Uncovering The Motivation For Success
Editor's Note: "Uncovering the Motivation for Success" is part of Kristy Plaza's new series, Kristy's Corner.
Getting back into the routine of college life is never easy. It is filled with overanalyzing my choices, constantly reviewing the same information and doubting my conviction. I think constantly about the “what ifs?” Surely, I wonder, I’m not the only one who has felt this way? To the contrary: most of my friends are experiencing the same mental block.
Along with new classes, there’s new coursework and a new set of professors and teaching assistants to get accustomed to. As the semester began, I lost sight of their significance. It felt as if all I was doing was getting syllabuses and expending a minimal amount of effort on any coursework I was assigned. The acts of attending lecture and doing readings constituted merely a routine that I followed—without even caring about why.
I followed this pattern for two weeks—until one evening, I entered my room to see my roommate physically limp, seemingly uninterested in life itself! I set my things down and pulled out my Mac, simply watching her, hoping that life would return to her body. After resigning myself to the fact that my roommate has suffered a mental death, I was startled when she jumped off her bed and began typing something on my computer. I couldn’t see the screen.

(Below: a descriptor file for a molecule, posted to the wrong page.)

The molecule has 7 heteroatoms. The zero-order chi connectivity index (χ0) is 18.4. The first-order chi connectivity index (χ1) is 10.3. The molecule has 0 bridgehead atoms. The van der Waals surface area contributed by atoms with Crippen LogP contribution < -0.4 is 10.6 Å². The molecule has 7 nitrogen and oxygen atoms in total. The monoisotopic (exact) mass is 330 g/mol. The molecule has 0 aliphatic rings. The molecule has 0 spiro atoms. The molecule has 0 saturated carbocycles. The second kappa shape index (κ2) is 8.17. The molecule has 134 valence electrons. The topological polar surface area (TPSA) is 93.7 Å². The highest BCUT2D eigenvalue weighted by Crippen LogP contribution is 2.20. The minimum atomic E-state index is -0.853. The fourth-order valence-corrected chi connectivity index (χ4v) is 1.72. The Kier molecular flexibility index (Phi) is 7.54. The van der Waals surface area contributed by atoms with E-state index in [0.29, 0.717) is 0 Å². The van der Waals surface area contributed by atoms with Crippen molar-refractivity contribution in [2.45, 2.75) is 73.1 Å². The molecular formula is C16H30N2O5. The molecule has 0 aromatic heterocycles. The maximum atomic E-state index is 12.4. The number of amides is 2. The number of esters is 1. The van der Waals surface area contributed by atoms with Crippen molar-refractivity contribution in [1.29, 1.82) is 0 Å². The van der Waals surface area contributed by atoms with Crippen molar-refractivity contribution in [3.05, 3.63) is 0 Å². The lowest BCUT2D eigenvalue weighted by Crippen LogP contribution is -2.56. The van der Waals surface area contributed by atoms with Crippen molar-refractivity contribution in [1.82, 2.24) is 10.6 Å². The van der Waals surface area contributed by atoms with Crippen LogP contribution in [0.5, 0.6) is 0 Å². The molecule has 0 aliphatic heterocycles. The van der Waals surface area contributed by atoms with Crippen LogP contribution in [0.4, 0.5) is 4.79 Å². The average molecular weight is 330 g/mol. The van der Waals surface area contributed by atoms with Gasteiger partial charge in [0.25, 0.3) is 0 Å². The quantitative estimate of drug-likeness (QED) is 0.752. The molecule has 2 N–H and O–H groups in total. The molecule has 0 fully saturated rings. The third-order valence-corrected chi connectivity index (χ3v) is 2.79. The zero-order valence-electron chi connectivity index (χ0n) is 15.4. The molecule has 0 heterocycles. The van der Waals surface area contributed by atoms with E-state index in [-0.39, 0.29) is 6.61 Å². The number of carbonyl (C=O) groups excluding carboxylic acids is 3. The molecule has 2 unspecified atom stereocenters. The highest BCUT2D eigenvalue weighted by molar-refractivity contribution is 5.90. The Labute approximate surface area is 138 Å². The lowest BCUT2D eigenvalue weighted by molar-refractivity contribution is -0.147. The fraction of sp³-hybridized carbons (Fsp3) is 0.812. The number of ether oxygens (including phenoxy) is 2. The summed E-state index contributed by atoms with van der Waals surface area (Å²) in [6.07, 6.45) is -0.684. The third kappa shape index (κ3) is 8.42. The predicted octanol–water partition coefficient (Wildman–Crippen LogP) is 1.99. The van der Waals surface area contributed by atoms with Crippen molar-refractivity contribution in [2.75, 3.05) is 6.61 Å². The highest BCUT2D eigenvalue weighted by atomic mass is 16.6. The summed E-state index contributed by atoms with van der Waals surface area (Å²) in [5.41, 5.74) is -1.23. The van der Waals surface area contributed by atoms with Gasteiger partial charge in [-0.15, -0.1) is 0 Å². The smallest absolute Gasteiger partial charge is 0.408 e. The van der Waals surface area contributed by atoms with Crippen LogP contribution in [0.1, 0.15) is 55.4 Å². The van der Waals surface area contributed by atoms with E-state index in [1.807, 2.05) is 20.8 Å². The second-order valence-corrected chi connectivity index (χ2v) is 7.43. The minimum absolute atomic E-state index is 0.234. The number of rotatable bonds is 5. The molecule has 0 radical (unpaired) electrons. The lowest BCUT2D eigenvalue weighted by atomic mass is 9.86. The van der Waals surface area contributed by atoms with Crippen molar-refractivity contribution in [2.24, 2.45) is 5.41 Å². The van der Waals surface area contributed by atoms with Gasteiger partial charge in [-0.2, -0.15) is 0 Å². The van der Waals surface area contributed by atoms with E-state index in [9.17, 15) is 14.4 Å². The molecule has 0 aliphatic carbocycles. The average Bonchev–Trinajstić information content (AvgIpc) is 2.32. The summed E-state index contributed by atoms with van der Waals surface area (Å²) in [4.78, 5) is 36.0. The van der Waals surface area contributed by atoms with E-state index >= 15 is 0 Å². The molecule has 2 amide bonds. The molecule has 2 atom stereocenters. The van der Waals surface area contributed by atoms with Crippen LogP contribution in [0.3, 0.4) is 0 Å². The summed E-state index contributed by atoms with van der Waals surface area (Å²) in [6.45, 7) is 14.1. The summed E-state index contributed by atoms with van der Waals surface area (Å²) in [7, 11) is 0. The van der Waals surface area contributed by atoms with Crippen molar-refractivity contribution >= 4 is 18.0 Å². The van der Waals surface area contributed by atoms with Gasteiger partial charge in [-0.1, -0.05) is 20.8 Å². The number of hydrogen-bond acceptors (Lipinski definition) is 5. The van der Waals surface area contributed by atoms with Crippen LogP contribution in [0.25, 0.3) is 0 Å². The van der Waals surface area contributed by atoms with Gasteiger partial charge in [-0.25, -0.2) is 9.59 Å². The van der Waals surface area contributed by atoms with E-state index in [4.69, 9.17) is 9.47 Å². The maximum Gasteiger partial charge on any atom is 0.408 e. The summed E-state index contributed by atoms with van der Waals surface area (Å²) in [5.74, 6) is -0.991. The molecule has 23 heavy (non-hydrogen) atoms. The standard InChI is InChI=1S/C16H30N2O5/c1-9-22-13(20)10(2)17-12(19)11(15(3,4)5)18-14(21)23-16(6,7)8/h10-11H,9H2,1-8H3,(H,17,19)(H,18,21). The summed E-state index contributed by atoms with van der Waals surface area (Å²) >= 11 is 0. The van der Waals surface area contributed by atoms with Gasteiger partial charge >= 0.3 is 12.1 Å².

When she finished typing, she turned the computer to face me, saying “This is what I watch when I need to be inspired!”
I was intrigued. It was a video on YouTube, called “How Bad Do You Want It (Success).
This six minute video shows a young man training for football. As he trains, a voice tells the story of a young man who enlists the help of an old man so that he can learn how to succeed. This old man questions the young man: “How bad do you want to succeed?” A soft melody plays in the background, evoking a certain sense of catharsis.
The old man then holds the boy’s head down underwater. When the boy is allowed to surface, the man says: “When you want to succeed as bad as you want to breathe, then you’ll be successful.” When I heard this statement, my heart swelled and a shiver ran through my body. This was the first time I had ever heard the desire to succeed compared with the desire to take a breath.
When the video ended, my roommate and I sat in silence, contemplating what we had watched. Whether it was the words of the old man or the athlete training or the music—for whatever reason, I found myself inspired. These elements combined to reaffirm my drive for school and, even more importantly, reminded me why I am here.
I am here, pursuing a college education at USC, to hone my skills as a journalist in order to become a voice for my people, to recognize how we are all connected to one another—the beauty of intersectionalism. It is this goal that drives my every action and choice. And it was thanks to this video that I felt energized and gained the necessary motivation to throw myself into my work again. Just the wake-up call I needed.
Reach Columnist Kristy Plaza here.